Programming and Philosophy

I am learning programming. The programming language I chose to learn is Scheme.

Why learn Scheme, a symbolic programming language, of all things?

The reason is that I want to understand the conceptual thinking of programming. Regarding programming, Curi (Elliot Temple), told me:

you need the big picture instead of to treat it like a bunch of math.

Scheme looks to have good resources for doing that. From Simply Scheme’s foreword:

It [Simply Scheme] emphasizes programming as a way to express ideas, rather than just a way to get computers to perform tasks.

This is the essence of how good philosophy works as well: learning to understand concepts, integrating them into the big picture, and avoiding contradictions in the process. Objectivism teaches this. In Return of the Primitive: The Anti-Industrial Revolution, Ayn Rand writes:

There are two different methods of learning: by memorizing and by understanding. The first belongs primarily to the perceptual level of a human consciousness, the second to the conceptual.
[…] The second method of learning—by a process of understanding—is possible only to man. To understand means to focus on the content of a given subject (as against the sensory—visual or auditory—form in which it is communicated), to isolate its essentials, to establish its relationship to the previously known, and to integrate it with the appropriate categories of other subjects. Integration is the essential part of understanding.

Rand, in Atlas Shrugged:

Contradictions do not exist. Whenever you think that you are facing a contradiction, check your premises. You will find that one of them is wrong.

Do you see the similarities between good philosophy and Scheme programming?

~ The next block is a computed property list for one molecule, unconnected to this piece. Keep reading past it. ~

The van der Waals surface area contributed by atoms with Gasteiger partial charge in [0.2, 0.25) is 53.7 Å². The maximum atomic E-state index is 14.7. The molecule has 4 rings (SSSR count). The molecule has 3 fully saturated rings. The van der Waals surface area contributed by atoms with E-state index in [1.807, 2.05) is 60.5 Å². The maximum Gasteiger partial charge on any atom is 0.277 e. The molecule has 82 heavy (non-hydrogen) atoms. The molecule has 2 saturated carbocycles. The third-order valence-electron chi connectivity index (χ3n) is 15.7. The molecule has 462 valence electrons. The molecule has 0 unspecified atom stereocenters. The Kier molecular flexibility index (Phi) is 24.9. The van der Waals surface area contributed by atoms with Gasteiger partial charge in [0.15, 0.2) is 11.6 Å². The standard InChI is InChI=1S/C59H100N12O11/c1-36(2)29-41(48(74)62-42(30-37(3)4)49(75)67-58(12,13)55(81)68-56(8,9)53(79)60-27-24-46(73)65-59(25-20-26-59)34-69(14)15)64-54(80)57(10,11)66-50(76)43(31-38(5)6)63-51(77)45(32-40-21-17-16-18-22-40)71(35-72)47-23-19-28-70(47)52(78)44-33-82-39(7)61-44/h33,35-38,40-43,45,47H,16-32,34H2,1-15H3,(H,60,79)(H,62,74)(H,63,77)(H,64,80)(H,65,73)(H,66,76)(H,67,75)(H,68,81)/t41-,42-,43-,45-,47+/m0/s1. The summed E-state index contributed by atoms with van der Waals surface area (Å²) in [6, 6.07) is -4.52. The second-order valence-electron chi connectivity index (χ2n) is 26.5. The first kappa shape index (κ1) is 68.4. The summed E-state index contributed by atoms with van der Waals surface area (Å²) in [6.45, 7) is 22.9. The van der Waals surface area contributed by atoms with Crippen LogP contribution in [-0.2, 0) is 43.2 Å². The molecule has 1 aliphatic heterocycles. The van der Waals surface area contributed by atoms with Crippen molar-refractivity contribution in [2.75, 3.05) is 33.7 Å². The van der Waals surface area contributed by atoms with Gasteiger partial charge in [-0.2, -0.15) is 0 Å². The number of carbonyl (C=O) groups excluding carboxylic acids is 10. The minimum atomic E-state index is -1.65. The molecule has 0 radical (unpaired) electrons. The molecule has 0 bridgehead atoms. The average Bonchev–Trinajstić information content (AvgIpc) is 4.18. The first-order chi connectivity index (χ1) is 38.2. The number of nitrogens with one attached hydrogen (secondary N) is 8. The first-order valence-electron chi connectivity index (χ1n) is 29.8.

By learning programming I work on philosophy – and by learning philosophy I work on my programming.

I am using Simply Scheme to learn Scheme.

6 thoughts on “Programming and Philosophy

  1. William

    Curious, I’ve never heard of Scheme, though I’m not a programmer. However, it appears to be a Functional Program, like Haskel or F# or R, which has its roots in Lambda Calculus.

    Building complex network systems with functional programs seems like a promising way to create super intelligent automation systems.

    By creating functional programs that nest within scalable systems, and which utilitarian the same functional logic, it would reason that emergent complexity of higher order systems would arise.


    1. deroj Post author

      > However, it appears to be a Functional Program, like Haskel or F# or R, which has its roots in Lambda Calculus.

      Yes, Scheme is a Lisp dialect so it is a functional programming language, to the best of my knowledge. If you have a math background you might want to skip Simply Scheme and check out Structure and Interpretation of Computer Programs (SICP) instead (link below). Also feel free to check here for more:


      Liked by 1 person

      1. William

        I own that book!

        Bought it a few years ago but I haven’t spent more than a few hours studying it. Seems to be a good time to start.


      2. deroj Post author

        > You’re inspiring me to learn programming as well.

        That is good. I’m glad to hear that. Gl.
        If you are interested in discussing and learning about good ideas I’d recommend checking out btw.


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